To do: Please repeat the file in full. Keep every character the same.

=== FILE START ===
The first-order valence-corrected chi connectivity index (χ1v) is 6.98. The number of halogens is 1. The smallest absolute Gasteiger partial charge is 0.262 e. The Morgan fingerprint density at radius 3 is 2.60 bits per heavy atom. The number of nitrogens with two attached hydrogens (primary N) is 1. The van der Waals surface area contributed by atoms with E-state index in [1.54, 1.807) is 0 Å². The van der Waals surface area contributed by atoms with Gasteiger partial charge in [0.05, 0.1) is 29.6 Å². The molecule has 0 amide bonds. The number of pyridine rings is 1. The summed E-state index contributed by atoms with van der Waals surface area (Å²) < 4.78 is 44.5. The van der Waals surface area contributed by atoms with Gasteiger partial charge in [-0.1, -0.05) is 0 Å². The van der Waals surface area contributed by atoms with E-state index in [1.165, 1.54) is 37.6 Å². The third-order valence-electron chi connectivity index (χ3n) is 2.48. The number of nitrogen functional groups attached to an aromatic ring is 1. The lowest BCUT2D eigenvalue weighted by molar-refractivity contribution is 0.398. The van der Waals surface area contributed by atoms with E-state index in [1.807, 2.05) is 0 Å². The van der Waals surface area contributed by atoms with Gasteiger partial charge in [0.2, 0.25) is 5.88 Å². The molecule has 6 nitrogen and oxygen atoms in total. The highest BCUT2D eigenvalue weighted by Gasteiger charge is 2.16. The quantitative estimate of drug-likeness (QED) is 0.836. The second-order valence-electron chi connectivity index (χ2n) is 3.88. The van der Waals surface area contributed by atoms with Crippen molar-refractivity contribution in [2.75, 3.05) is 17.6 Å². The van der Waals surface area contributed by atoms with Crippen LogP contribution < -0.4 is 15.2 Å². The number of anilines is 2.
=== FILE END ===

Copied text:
The first-order valence-corrected chi connectivity index (χ1v) is 6.98. The number of halogens is 1. The smallest absolute Gasteiger partial charge is 0.262 e. The Morgan fingerprint density at radius 3 is 2.60 bits per heavy atom. The number of nitrogens with two attached hydrogens (primary N) is 1. The van der Waals surface area contributed by atoms with E-state index in [1.54, 1.807) is 0 Å². The van der Waals surface area contributed by atoms with Gasteiger partial charge in [0.05, 0.1) is 29.6 Å². The molecule has 0 amide bonds. The number of pyridine rings is 1. The summed E-state index contributed by atoms with van der Waals surface area (Å²) < 4.78 is 44.5. The van der Waals surface area contributed by atoms with Gasteiger partial charge in [-0.1, -0.05) is 0 Å². The van der Waals surface area contributed by atoms with E-state index in [1.165, 1.54) is 37.6 Å². The third-order valence-electron chi connectivity index (χ3n) is 2.48. The number of nitrogen functional groups attached to an aromatic ring is 1. The lowest BCUT2D eigenvalue weighted by molar-refractivity contribution is 0.398. The van der Waals surface area contributed by atoms with E-state index in [1.807, 2.05) is 0 Å². The van der Waals surface area contributed by atoms with Gasteiger partial charge in [0.2, 0.25) is 5.88 Å². The molecule has 6 nitrogen and oxygen atoms in total. The highest BCUT2D eigenvalue weighted by Gasteiger charge is 2.16. The quantitative estimate of drug-likeness (QED) is 0.836. The second-order valence-electron chi connectivity index (χ2n) is 3.88. The van der Waals surface area contributed by atoms with Crippen molar-refractivity contribution in [2.75, 3.05) is 17.6 Å². The van der Waals surface area contributed by atoms with Crippen LogP contribution < -0.4 is 15.2 Å². The number of anilines is 2.